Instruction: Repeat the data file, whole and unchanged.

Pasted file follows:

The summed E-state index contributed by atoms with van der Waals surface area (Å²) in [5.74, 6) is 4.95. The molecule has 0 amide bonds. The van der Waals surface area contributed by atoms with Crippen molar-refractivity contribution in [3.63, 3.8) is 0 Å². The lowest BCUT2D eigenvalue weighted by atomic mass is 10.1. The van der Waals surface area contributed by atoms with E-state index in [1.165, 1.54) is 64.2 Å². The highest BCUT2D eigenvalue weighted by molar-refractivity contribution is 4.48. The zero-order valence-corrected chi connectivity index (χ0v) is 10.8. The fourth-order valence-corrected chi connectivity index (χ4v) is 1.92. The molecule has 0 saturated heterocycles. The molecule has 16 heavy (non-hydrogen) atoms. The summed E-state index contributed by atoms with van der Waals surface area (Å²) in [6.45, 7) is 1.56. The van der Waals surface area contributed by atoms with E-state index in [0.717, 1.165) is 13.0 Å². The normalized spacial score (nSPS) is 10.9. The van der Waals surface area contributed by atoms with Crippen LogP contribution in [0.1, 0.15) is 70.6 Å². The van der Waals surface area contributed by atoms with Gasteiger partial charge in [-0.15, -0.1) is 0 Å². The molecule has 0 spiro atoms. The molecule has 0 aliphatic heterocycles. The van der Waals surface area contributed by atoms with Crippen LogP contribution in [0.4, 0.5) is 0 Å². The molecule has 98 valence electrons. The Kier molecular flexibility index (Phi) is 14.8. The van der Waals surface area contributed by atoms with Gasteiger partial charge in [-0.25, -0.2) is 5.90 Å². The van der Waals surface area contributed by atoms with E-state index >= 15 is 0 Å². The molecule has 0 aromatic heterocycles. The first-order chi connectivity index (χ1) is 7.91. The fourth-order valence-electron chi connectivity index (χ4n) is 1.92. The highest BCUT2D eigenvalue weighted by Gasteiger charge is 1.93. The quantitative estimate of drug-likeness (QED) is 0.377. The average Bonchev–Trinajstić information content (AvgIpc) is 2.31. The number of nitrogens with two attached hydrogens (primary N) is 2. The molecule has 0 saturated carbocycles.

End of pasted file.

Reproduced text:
The summed E-state index contributed by atoms with van der Waals surface area (Å²) in [5.74, 6) is 4.95. The molecule has 0 amide bonds. The van der Waals surface area contributed by atoms with Crippen molar-refractivity contribution in [3.63, 3.8) is 0 Å². The lowest BCUT2D eigenvalue weighted by atomic mass is 10.1. The van der Waals surface area contributed by atoms with E-state index in [1.165, 1.54) is 64.2 Å². The highest BCUT2D eigenvalue weighted by molar-refractivity contribution is 4.48. The zero-order valence-corrected chi connectivity index (χ0v) is 10.8. The fourth-order valence-corrected chi connectivity index (χ4v) is 1.92. The molecule has 0 saturated heterocycles. The molecule has 16 heavy (non-hydrogen) atoms. The summed E-state index contributed by atoms with van der Waals surface area (Å²) in [6.45, 7) is 1.56. The van der Waals surface area contributed by atoms with E-state index in [0.717, 1.165) is 13.0 Å². The normalized spacial score (nSPS) is 10.9. The van der Waals surface area contributed by atoms with Crippen LogP contribution in [0.1, 0.15) is 70.6 Å². The van der Waals surface area contributed by atoms with Gasteiger partial charge in [-0.15, -0.1) is 0 Å². The molecule has 0 spiro atoms. The molecule has 0 aliphatic heterocycles. The van der Waals surface area contributed by atoms with Crippen LogP contribution in [0.4, 0.5) is 0 Å². The molecule has 98 valence electrons. The Kier molecular flexibility index (Phi) is 14.8. The van der Waals surface area contributed by atoms with Gasteiger partial charge in [-0.25, -0.2) is 5.90 Å². The van der Waals surface area contributed by atoms with E-state index >= 15 is 0 Å². The molecule has 0 aromatic heterocycles. The first-order chi connectivity index (χ1) is 7.91. The fourth-order valence-electron chi connectivity index (χ4n) is 1.92. The highest BCUT2D eigenvalue weighted by Gasteiger charge is 1.93. The quantitative estimate of drug-likeness (QED) is 0.377. The average Bonchev–Trinajstić information content (AvgIpc) is 2.31. The number of nitrogens with two attached hydrogens (primary N) is 2. The molecule has 0 saturated carbocycles.